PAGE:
Review – Yellow Days Provided a Soulful Experience at Summit

The empty streets carried a cool breeze Saturday night, providing a likeness to the setting for the calm, casual performance of Yellow Days at Summit Music Hall. The England national started his career in 2016 when he released a handful of singles showcasing his talent. He released his full-length album, Harmless Melodies, shortly after. With only five years of music production in his discography, the future of the 22-year-old looks promising.

Blame the soft drizzle and grey clouds above downtown Denver Saturday night for the quiet streets where the only semblance of entertainment was found at Summit Music Hall. The early crowd made themselves comfortable front and center as they waited for the indie-soul, R&B artist to take the stage.

Ric Wilson, live music

Ric Wilson. Photo courtesy of Ric Wilson’s Facebook.

While they waited for the closer, the audience was lucky enough to catch Ric Wilson. The Chicago-based rapper — who’s already toured with the likes of The Roots, Lil Yatchy, Noname and more — refused to see the audience loiter in their wait. By changing the tempo and gracing the stage with his own musical presence, the artist was able to shift the crowd’s weather-influenced gloom into a socially-fueled excitement. He brought the complete package to his set — singing, dancing and entertaining enough to put smiles on the faces of his audience. Labeled as a “funk/disco-infused take on rap,” the music and the artist behind it provided the perfect complementary performance to Yellow Days’ slower, psychedelic vibes.

After a short break and stage setup, Yellow Days appeared and the crowd’s giddiness couldn’t be contained. However, Yellow Days stoically played on, unaffected and uninfluenced — dedicated to his performance. He started his performance with “Be Free,” a  track from his 2020 album, A Day in a Yellow Beat. It was as much an opening track as it was a request for the rest of the night.

Though the ’70s was over four decades ago, listening and grooving to Yellow Days was an insight into the peace and love lifestyle that influenced the decade. It was the message, the beats and even the crowd — which alluded to ’70s fashion — that provided a groovy but laid-back environment.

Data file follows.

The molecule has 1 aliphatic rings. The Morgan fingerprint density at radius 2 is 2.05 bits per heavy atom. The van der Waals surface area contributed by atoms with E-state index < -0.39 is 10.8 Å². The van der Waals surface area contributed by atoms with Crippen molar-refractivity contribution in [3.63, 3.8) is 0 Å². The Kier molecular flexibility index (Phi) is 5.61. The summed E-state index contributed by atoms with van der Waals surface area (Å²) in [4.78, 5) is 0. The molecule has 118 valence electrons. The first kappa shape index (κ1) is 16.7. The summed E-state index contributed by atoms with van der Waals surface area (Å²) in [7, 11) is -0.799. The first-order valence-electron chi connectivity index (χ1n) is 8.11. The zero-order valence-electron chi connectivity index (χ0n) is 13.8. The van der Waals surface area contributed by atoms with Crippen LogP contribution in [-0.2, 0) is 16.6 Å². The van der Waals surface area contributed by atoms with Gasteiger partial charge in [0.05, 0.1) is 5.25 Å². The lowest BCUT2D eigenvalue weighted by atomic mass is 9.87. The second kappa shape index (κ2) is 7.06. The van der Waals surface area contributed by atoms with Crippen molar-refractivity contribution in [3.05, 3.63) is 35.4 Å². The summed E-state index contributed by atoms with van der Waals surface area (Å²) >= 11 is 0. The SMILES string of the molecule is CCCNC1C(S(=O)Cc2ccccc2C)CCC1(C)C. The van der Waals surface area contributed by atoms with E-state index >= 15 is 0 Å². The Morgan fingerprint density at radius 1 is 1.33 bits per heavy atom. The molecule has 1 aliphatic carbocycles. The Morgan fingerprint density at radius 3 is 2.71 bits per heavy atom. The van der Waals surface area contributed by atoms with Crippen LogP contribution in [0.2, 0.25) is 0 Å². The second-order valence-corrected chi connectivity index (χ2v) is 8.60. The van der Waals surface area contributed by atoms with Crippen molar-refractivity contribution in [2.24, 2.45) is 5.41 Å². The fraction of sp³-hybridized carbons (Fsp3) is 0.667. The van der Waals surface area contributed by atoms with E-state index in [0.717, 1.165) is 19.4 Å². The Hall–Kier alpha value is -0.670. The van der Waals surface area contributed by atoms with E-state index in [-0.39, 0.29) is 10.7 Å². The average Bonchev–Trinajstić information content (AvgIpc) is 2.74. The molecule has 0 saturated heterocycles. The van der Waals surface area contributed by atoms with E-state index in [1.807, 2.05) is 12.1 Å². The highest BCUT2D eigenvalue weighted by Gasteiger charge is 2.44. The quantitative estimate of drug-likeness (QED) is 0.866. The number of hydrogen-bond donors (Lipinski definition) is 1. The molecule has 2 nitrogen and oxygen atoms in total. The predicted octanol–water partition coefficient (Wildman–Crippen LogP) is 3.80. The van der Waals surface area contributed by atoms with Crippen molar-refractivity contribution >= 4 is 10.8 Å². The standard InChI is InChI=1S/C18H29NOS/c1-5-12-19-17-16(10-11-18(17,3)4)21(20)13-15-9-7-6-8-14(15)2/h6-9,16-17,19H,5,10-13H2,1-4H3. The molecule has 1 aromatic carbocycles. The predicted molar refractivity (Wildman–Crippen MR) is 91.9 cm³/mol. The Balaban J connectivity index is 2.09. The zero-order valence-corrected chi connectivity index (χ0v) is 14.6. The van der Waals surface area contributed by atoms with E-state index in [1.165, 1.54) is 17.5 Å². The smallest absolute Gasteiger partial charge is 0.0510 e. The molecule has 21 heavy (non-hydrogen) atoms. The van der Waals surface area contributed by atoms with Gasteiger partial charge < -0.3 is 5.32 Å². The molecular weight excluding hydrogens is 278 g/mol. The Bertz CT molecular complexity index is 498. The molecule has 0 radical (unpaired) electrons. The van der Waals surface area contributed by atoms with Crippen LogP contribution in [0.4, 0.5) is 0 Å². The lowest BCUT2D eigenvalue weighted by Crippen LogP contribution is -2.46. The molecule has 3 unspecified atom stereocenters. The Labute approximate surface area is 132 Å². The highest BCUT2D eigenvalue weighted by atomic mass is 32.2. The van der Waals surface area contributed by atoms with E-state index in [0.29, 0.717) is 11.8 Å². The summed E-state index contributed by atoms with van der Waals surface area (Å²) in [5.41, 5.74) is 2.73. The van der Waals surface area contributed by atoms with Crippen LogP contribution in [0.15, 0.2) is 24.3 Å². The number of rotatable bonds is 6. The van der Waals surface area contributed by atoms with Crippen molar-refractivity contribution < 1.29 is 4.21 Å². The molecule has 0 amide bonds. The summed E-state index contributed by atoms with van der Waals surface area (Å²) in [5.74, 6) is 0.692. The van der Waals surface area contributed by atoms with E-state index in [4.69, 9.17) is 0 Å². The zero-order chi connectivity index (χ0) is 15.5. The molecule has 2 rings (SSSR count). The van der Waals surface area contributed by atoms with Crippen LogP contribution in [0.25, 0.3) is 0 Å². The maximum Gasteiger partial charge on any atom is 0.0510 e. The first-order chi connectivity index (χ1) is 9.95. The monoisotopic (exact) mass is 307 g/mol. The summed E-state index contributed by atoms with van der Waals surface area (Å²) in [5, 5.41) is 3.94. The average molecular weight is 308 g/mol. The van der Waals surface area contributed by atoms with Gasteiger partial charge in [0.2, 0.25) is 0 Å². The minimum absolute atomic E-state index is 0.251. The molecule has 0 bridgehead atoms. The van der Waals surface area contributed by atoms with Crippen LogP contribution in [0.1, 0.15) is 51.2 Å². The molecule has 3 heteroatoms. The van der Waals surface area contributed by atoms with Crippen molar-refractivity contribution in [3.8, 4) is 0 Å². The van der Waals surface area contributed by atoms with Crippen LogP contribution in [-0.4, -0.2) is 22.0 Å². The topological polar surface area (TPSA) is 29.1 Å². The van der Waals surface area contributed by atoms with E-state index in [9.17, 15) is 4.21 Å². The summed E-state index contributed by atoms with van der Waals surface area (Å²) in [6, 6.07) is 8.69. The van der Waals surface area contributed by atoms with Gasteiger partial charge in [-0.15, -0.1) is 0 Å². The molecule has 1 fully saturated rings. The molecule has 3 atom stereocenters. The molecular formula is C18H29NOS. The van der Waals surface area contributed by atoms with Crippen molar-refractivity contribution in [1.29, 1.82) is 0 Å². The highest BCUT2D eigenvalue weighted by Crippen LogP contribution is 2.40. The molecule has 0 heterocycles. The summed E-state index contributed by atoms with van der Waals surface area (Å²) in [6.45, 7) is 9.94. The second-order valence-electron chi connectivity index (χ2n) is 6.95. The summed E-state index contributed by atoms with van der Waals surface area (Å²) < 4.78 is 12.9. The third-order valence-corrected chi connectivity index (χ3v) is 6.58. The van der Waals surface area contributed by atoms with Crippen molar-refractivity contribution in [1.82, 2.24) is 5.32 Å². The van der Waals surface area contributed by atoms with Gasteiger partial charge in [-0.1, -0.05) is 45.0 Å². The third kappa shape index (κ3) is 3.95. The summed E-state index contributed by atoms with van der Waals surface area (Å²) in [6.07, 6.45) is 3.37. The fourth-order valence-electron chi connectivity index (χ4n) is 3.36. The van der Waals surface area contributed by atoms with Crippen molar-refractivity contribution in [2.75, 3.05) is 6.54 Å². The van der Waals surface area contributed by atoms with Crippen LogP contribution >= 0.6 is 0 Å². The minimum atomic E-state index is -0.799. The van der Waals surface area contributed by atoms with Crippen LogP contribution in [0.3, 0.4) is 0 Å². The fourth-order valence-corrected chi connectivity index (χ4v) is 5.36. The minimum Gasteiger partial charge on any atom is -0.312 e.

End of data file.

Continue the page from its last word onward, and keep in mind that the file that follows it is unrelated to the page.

The multi-talented artist moved from instrument to instrument after each set, showcasing his diverse abilities on stage and further impressing the crowd. The most noticeable element to his set was, again, his intensive performance. The control never left his microphone. Often described as “howling vocals,” the artist’s pleading lyrics were never directed at the crowd to take over. He spent the night in front of an enchanted audience but rarely came out of his daze, making the music his only real concern.

Yellow Days, live show

Yellow Days performing at St. Jerome’s Laneway Festival in Melbourne, Australia in 2019. Photo courtesy of Yellow Days’ Facebook.

When he did address the crowd, he was often teasing his more popular tracks yet to be played. “If I don’t play the song you like, I know you guys will kill me,” he joked. Songs like “A Little While,” and “The Way Things Change” were among the setlist of soulful hits. Not long after, Ric Wilson joined him onstage to play a few of their recently released songs from Wilson’s EP Disco Ric in London Town.

For his last song, Yellow Days quit teasing the crowd and played “Gap in The Clouds” as the cherry on top of his sublime performance. One thing is certain about his music — it appeals to couples. It contains a proclamation of love and comfort that might explain the chilled-out audience enjoying the zen, intimate environment with their partners. After finishing his set and coming out for an encore, the musician thanked the Denver crowd before humbly exiting the stage.